Navarathri/Navratri is celebrated with full of enthusiasm all over India. Just like its diverse language and culture, this festival is celebrated differently in each state. Navarathri means “nine nights’ and this year it is from October 5th to October 14th. West Bengal celebrate Navarathri as Durga pooja, Kerala like to celebrate it as Vijayadashami and Vidyarambam means a child starts learning from the auspicious day of Vjayadashmi (i.e. from the last day of Navarathri). Karnataka like to celebrate as Dasara. While North India like to celebrate as Dussehra. One thing unique in this festival is that everybody worships Goddess Shakti/Devi. First, in the form of Goddess worshipped as Durga/Kali or as Goddess Lakshmi or as Goddess of Wealth and finally as Saraswathi/ Goddess of wisdom.
In my hometown, Trivandrum, Navarathi celebrations have its own ritual and stories attached to it. Every year the idol of goddess Saraswathi is brought from Padmanabhapuram palace to the Navarathri mandapam situated at the eastern entrance of Sree Padmanabhaswamy Temple.This ritual is done as part of promise made by a Chera King centuries ago. The sage Kambar gave an idol of Goddess Saraswathi to a Chera King, who promised that the Goddess would be worshiped and the Navarathri Festival was held in her honor every year.
When Maharaja Swati Tirunal shifted the capital from Padmanabhapuram to Thiruvananthapuram in the 19th century, he made arrangements to bring the Devi to his new capital every year and built the Navaratri Mandapam adjoining his royal palace. It is situated near Sreepadnabha Swami temple. Even in this 21st century that ritual has continued. For the rest of the year, Devi blesses devotees from Her Thevarakkettu at Padmanabhapuram Palace. It is the ‘Moola Vigraham,/Main idol’ and is brought to Thiruvananthapuram leaving a lighted lamp in the sanctum.
During the visit, Saraswathi Devi is accompanied by Lord Kumaraswamy on a silver horse (from Kumara Kovil)and Goddess Munnoothinangai (from Sucheendram) on a palanquin. When the procession reaches Navaratri Mandapam, it is received by the head of the royal family of Travancore. The Saraswati Devi is taken inside the Nalukettu and to the sanctum in the Chokita Mandapam the next morning.
Velayuda Perumal proceeds to the Aryasala Temple and Munnutu Nangamma to Chenthitha Temple. Finally, after Vidyarambham, Saraswati Devi is taken to the Nalukettu from the sanctum for `Nalliirupu,’ where it is believed that the Goddess is resting for two days. On the third day, Velayutha Perumal and Munnutu Nangamma are taken to the Poojapura Mandapam for celebrations where they await the arrival of Saraswati Devi. On the morning of the 12th day, Saraswati Amman is escorted back elephants to the Poojapura mandapam and together with Velayutha Perumal and Munnutu Nangamma they are taken in a procession to their respective temples.
During my childhood days, appa would take us to see all these Gods at respective temples. We have to wait to see Saraswathi Devi as there will be musicians singing traditional music for a particular period of time.
In our house, mom used to keep Gollu/ kolu/Tier of dolls. When people each other’s house to see the Kolu, usually they are given prasad (the offering given to God that day), kumkum and a small bag of gifts. These are only given to girls and married women. In the evenings, a “kuthuvilakku” (small lamp) is lit, in the middle of a decorated “kolam“(Rangoli), before the Kolu and devotional hymns and shlokas are chanted. After performing the pujas, the food items that have been prepared are offered to the goddesses.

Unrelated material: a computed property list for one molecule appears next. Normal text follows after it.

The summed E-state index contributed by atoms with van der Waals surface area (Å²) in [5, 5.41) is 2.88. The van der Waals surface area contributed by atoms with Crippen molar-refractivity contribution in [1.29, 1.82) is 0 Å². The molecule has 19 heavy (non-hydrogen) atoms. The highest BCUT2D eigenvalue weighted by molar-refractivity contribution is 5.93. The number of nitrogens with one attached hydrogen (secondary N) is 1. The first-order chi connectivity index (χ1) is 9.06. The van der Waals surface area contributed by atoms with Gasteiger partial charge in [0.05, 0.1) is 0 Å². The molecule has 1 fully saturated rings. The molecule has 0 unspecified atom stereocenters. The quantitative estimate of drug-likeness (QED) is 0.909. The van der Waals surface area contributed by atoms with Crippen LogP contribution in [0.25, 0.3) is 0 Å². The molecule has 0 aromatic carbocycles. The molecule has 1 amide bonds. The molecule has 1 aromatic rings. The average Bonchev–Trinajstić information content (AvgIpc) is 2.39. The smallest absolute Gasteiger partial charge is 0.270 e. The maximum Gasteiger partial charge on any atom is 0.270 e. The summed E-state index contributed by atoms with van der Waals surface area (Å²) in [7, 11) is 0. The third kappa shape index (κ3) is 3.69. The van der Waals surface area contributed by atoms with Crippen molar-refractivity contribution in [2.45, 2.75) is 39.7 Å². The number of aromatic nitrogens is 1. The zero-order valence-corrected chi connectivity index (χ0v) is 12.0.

As kids we are more interested in the prasadam/offering. We like to go to the houses that makes sweet version of sundals than the savory version. I used to go to neighbors’ house and invite them saying like this “Mami Atathile kollu vachirukka, Vettalai pakku vanga varungo” Means we kept kolu/ tier of dolls in our house, please come to see and have offerings.
I will go to Meenakshi Amman temple in Pearland, where they keep huge kolu and do special poojas. All these pictures are from that kolu. I will make sundals for the 9 days and on the 10th day I will make payasam with rice and jaggery and coconut and Uzhunuv ada as mom does during the vijayadashmi day.
Here are few sundal recipes tried and tested in my kitchen. Sundals are mainly cooked lentils with coconut and few seasoning. It is really healthy and delicious treat you can ever imagine. You are free to use any kind of lentils, legumes or beans of your choice. If you learn to cook one you can follow that method to other one, only lentils change, but the step stays pretty much the same. If you are a sweet loving person, make sweet sundal by adding cooked lentils to jaggery or brown sugar, and condition it with coconut and a touch of cardamom. Kids love it. That was my favorite sundal in childhood days. Now due to health consciences, I am making only savory sundals.
During Navarthri, people from northern and western part of India do fasting and at that time they won’t eat any wheat , and prefer gluten free grains like Rajgira/Amaranth grains which are normally cooked with potato, they make puri, (fired flat bread) roti etc. They call it vrat ka khana meaning eaten during fasting. They also don’t use any lentils rice, wheat and even regular salt etc.
Again everybody have their own mom and grandma’s recipe. If you want to try something different take a look at here.
This is Swathi ( Ambujom Saraswathy) from Zesty South Indian Kitchen who loves to explore cuisines from all over the world. Whenever possible I try to to give an Indian touch to several of the world cuisine, and has weakness for freshly baked bread. All the recipes you see here are created by me and approved after taste-test by my family.